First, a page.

Whether it is attempting to ski every month in the year or summitting all of Colorado’s 14ers, people strive to break records of all kinds. However, a Danish native by the name of Torbjorn Pedersen is on a mission to travel to every country in the world without taking a single flight. For the last six and a half years, the 41-year-old has been on the journey of a lifetime and is now just shy of nine countries until he has reached his impressive goal. However, on account of the coronavirus, he is currently stuck in Hong Kong.
“If I were a rich man…flights would be the easy choice to visit many countries. But what is the fun in easy? This will be a surface journey by scheduled ground transportation; that is primarily trains, buses, and boats of different sorts,” Thor explained in his travel blog documenting his journey.
Mapping out his master route for all 203 countries, Thor strives to spend at least 24 hours in each country and will not return home until he has completed his journey. As of right now, he has been to 194 of the 203 countries.
Raised with an international upbringing, Pedersen had both the inspiration and drive to dream up this highly ambitious mission. While the idea originally came to him from an article his father sent him, he realized the possibility of traveling to every country without the use of an airplane. After 10 months of diligent planning, he embarked on his journey on October 10, 2013. One of his main priorities while traveling was to visit the Red Cross in every place possible to spread awareness about their initiatives.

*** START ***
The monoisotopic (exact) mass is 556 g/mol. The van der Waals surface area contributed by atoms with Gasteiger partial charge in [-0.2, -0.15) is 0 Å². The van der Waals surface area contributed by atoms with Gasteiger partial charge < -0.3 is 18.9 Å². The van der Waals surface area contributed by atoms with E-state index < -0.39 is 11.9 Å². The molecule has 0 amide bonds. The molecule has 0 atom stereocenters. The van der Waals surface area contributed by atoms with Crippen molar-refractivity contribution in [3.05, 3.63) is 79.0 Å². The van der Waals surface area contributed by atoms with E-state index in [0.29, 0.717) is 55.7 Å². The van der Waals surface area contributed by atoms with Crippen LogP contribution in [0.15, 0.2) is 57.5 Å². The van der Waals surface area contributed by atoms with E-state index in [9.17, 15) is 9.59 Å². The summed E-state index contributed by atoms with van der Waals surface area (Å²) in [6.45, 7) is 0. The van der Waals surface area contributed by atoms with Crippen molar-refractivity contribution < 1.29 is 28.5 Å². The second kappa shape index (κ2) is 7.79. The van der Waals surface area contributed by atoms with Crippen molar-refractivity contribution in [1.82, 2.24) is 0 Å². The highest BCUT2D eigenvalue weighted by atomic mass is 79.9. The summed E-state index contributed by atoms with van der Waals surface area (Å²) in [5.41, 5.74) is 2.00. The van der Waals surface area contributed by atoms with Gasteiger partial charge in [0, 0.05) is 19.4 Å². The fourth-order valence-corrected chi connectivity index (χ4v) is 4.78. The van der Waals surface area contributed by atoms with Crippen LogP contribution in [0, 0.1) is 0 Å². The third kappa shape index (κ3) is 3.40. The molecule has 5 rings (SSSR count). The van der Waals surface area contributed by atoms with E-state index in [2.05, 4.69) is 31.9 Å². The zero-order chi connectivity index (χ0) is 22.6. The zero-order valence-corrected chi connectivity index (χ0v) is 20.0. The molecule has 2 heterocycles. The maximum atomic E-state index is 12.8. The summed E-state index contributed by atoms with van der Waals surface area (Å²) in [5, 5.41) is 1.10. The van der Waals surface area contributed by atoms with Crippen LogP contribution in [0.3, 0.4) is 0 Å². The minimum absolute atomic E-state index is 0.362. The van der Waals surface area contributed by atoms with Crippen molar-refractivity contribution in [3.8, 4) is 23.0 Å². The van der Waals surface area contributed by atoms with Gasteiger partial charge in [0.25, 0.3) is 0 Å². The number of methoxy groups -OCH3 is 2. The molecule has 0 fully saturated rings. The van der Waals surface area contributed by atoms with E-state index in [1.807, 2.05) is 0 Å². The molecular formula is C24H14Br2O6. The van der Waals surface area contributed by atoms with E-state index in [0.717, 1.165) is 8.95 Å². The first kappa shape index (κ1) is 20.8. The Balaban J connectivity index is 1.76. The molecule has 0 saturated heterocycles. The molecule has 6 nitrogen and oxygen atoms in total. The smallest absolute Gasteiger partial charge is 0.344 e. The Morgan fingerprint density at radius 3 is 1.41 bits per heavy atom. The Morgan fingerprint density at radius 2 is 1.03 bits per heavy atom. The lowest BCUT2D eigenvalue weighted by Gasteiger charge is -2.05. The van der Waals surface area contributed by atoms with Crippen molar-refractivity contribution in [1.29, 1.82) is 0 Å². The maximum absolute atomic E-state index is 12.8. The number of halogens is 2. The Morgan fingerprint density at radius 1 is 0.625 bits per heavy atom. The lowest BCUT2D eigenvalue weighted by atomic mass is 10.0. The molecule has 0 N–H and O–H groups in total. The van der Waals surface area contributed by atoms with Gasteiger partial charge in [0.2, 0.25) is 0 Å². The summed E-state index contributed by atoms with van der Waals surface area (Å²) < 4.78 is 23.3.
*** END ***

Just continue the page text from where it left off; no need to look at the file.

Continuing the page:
While his plans were derailed due to travel restrictions on account of COVID-19, Thor is taking advantage of his unforeseen circumstances. He has been spending his time in Hong Kong exploring the city and extensive hiking trails, working with the local Red Cross, doing guest speeches, and updating his chronicles via his personal blog. Not surprisingly, Hong Kong is not his first hurdle on his trip. Encountering obstacles, such as visa issues and border crossings, brought Pedersen close to calling it quits. However, “at its heart, he says, this is not a travel project but a people project.” He hopes to show his world of followers the inherent goodness of people and all that we have in common.